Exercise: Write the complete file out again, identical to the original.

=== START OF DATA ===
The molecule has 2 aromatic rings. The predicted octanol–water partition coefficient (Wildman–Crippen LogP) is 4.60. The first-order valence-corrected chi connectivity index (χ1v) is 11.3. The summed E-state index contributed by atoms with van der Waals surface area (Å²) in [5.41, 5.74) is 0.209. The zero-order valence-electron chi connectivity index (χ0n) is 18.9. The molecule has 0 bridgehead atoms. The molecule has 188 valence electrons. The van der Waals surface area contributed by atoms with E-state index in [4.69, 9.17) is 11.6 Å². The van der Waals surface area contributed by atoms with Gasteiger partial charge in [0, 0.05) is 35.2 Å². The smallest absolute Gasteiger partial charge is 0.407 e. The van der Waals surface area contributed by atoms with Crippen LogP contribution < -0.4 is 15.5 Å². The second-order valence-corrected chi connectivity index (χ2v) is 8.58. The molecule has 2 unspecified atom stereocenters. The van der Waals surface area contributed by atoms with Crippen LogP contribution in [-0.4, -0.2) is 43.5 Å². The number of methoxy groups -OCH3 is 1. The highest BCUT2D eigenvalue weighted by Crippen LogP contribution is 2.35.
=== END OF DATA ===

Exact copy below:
The molecule has 2 aromatic rings. The predicted octanol–water partition coefficient (Wildman–Crippen LogP) is 4.60. The first-order valence-corrected chi connectivity index (χ1v) is 11.3. The summed E-state index contributed by atoms with van der Waals surface area (Å²) in [5.41, 5.74) is 0.209. The zero-order valence-electron chi connectivity index (χ0n) is 18.9. The molecule has 0 bridgehead atoms. The molecule has 188 valence electrons. The van der Waals surface area contributed by atoms with E-state index in [4.69, 9.17) is 11.6 Å². The van der Waals surface area contributed by atoms with Gasteiger partial charge in [0, 0.05) is 35.2 Å². The smallest absolute Gasteiger partial charge is 0.407 e. The van der Waals surface area contributed by atoms with Crippen LogP contribution < -0.4 is 15.5 Å². The second-order valence-corrected chi connectivity index (χ2v) is 8.58. The molecule has 2 unspecified atom stereocenters. The van der Waals surface area contributed by atoms with Crippen LogP contribution in [-0.4, -0.2) is 43.5 Å². The number of methoxy groups -OCH3 is 1. The highest BCUT2D eigenvalue weighted by Crippen LogP contribution is 2.35.